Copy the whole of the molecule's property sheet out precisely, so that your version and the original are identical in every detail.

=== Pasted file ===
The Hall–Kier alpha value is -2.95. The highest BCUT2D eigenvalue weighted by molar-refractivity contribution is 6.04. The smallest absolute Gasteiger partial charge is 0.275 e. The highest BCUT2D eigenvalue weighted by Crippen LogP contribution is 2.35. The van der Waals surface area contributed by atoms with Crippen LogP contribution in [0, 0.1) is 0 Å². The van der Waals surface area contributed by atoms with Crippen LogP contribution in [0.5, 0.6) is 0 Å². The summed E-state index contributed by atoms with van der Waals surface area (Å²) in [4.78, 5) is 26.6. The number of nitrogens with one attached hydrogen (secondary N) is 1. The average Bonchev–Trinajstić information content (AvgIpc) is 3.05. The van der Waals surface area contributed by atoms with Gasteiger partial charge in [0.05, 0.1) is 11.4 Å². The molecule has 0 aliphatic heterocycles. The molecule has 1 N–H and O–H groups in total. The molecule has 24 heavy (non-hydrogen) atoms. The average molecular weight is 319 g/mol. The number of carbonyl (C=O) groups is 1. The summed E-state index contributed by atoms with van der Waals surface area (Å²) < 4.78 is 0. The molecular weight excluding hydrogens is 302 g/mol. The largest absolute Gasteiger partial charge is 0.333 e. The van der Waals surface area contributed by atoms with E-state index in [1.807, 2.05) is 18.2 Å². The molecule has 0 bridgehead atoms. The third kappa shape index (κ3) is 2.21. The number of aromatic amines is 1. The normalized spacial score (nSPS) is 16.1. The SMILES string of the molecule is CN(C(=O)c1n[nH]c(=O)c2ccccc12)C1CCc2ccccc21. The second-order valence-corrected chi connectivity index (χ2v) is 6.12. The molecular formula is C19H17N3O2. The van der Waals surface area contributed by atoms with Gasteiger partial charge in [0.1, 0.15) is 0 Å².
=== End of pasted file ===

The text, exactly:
The Hall–Kier alpha value is -2.95. The highest BCUT2D eigenvalue weighted by molar-refractivity contribution is 6.04. The smallest absolute Gasteiger partial charge is 0.275 e. The highest BCUT2D eigenvalue weighted by Crippen LogP contribution is 2.35. The van der Waals surface area contributed by atoms with Crippen LogP contribution in [0, 0.1) is 0 Å². The van der Waals surface area contributed by atoms with Crippen LogP contribution in [0.5, 0.6) is 0 Å². The summed E-state index contributed by atoms with van der Waals surface area (Å²) in [4.78, 5) is 26.6. The number of nitrogens with one attached hydrogen (secondary N) is 1. The average Bonchev–Trinajstić information content (AvgIpc) is 3.05. The van der Waals surface area contributed by atoms with Gasteiger partial charge in [0.05, 0.1) is 11.4 Å². The molecule has 0 aliphatic heterocycles. The molecule has 1 N–H and O–H groups in total. The molecule has 24 heavy (non-hydrogen) atoms. The average molecular weight is 319 g/mol. The number of carbonyl (C=O) groups is 1. The summed E-state index contributed by atoms with van der Waals surface area (Å²) < 4.78 is 0. The molecular weight excluding hydrogens is 302 g/mol. The largest absolute Gasteiger partial charge is 0.333 e. The van der Waals surface area contributed by atoms with E-state index in [1.807, 2.05) is 18.2 Å². The molecule has 0 bridgehead atoms. The third kappa shape index (κ3) is 2.21. The number of aromatic amines is 1. The normalized spacial score (nSPS) is 16.1. The SMILES string of the molecule is CN(C(=O)c1n[nH]c(=O)c2ccccc12)C1CCc2ccccc21. The second-order valence-corrected chi connectivity index (χ2v) is 6.12. The molecular formula is C19H17N3O2. The van der Waals surface area contributed by atoms with Gasteiger partial charge in [0.1, 0.15) is 0 Å².